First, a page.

Homelessness grew in Rhode Island by nearly 50 percent over the last four years, and by 20 percent in just the last year, according to the federal Department of Housing and Urban Development.

Those numbers, considered by many at homeless shelters in Rhode Island, are low, with the real number, homeless advocates say, more like 4,000. KIDS COUNT, which annually surveys conditions for children, has consistently reported that from kindergarten through high school, across Rhode Island, some 1,500 children are considered homeless.

“I’m beginning to panic a little bit about where we are going,” says Russ Partridge, executive director of Westerly’s WARM Center and Wakefield’s Welcome House. “Things are not moving in the right direction.”

A news release sent out recently by the Rhode Island Coalition to End Homelessness, said HUD’s Point in Time count of homeless on Jan. 26, found 1,577 people experiencing homelessness, “a notable increase in people experiencing homelessness in the last year and a drastic increase in unsheltered persons experiencing homelessness.”

The HUD count found 1,267 people homeless in Rhode Island in 2021; 1,104 in 2020; and 1,055 in 2019.

Partridge says those numbers don’t account for individuals and families that avoid being found, fearful, in some instances, that if they are their children might be taken from them.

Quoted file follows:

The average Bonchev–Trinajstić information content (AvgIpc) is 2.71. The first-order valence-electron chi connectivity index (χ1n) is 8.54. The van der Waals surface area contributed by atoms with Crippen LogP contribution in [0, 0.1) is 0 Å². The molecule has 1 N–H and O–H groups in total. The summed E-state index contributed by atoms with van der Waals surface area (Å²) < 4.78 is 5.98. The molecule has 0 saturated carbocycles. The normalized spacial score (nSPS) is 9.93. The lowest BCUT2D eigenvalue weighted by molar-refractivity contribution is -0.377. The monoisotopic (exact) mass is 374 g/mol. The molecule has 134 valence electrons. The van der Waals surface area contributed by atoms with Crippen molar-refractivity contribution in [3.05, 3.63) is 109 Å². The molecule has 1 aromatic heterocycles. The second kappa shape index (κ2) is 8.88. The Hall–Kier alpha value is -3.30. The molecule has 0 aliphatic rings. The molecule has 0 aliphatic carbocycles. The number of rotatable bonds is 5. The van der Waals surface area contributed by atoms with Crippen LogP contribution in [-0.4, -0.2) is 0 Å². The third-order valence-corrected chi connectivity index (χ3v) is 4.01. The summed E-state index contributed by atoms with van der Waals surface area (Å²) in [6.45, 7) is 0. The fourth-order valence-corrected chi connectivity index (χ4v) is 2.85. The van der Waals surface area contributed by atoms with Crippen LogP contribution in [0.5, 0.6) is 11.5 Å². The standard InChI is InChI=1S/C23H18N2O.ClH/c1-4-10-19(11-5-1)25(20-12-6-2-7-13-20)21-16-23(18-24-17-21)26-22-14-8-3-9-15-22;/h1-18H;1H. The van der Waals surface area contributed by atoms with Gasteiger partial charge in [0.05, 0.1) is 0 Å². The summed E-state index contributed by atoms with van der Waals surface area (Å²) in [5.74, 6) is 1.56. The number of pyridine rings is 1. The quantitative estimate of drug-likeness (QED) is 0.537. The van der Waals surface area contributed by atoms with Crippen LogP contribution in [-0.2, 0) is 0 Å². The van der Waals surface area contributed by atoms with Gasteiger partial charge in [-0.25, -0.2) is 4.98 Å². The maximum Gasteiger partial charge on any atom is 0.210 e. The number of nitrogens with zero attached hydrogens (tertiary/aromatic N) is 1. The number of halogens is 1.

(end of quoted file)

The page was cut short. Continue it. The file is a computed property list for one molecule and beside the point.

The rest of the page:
Most local officials count as homeless those living on the streets, those in shelters, and those who are couch surfacing, staying with families or friends. Basically, people without a permanent address.

While Partridge says he has some hope for the future, with additional funding coming from the state and other sources, it doesn’t take care of current needs.

“We are in a crisis now that needs to be dealt with,” he says.

At the end of this month, funding ends for a program that would put homeless individuals and families in hotels/motels, Patridge says. The motels and hotels are set to once again house tourists rather than the homeless.

Each day, programs, like the WARM CENTER receive calls from those who see themselves “on the verge of homelessness.”

In nearby Stonington, at the Pawcatuck Neighborhood Center, Susan Sedensky, the executive director, says they have seen an alarming increase in the number of individuals frequenting the organization’s food pantry, up 20 percent since last May, and see housing as a significant issue.

“There are funds out there to get them into an apartment,” she says. “If we can get them the funds for the first month’s rent, how are they going to sustain that?”

Plus, she says, it’s very difficult to find housing.

At the Dr. Martin Luther King, Jr. Center in Newport, officials report that in 2021 alone the center served more than 650,000 meals, delivered groceries to 1,172 homebound seniors, and served 11,476 hot breakfasts.